There is no record of a precise moment of inspiration – no apple falling on Townsend Brown’s head, no lightning striking a sky-bound key, no parallel furrows in a sugar beet field – only Brown’s insistence that whatever he knew, “he knew it all at once.” Something of the experience was described in a short memoir that Brown dictated to his wife decades later:
During the summer or fall of 1923, I not only made considerable progress in chemistry, but in physics. I devised an X-Ray spectrometer for astronomical measurements – specifically the sun – and began to cultivate the thesis that a radiation other than light prevailed in the Universe, independent of our Solar system. I felt that this radiation could be gravitation. That it exerted a pressure (however small) on all forms of matter. This gave rise, in my view, to what could be considered as a new theory of gravitation. Such a theory called for gravitation being a “push” and not a “pull.” This seemed logical in that Nature abhors a vacuum. A mechanism for the transmission of gravitation theoretically was needed.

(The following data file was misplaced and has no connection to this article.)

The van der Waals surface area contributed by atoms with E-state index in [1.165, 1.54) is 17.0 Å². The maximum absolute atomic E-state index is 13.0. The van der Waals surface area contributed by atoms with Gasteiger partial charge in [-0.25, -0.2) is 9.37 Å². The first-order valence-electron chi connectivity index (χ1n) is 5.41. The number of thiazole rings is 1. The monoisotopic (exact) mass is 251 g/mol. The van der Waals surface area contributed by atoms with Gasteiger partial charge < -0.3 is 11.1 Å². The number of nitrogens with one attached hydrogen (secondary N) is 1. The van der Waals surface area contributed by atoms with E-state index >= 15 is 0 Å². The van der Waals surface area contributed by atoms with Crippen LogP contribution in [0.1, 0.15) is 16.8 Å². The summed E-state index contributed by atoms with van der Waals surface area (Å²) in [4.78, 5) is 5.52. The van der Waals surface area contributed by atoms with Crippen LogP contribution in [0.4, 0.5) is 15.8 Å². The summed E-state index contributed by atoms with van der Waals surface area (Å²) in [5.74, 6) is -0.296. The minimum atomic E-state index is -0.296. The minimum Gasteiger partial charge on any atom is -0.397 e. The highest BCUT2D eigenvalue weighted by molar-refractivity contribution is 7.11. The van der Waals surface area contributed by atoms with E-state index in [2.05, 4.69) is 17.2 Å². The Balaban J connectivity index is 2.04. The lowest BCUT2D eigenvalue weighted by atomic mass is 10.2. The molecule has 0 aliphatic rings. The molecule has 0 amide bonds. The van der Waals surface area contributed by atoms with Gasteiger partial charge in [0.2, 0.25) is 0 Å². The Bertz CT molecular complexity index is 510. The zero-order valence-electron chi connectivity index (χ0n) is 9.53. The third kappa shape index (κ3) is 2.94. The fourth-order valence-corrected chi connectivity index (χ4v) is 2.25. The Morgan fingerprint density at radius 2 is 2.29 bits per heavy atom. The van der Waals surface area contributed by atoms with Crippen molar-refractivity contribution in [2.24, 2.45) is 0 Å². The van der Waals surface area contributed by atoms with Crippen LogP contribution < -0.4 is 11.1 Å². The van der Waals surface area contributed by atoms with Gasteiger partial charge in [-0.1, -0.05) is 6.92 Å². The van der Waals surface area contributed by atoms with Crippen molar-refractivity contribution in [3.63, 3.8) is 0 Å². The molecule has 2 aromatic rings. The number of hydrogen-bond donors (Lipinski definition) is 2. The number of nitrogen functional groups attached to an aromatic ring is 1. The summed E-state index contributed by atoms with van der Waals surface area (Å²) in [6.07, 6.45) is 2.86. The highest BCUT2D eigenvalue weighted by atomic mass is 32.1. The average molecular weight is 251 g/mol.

The thesis that shines through this statement – indeed, the central concept that engaged Brown’s imagination for the rest of his life – is “a radiation other than light prevails in the Universe…”
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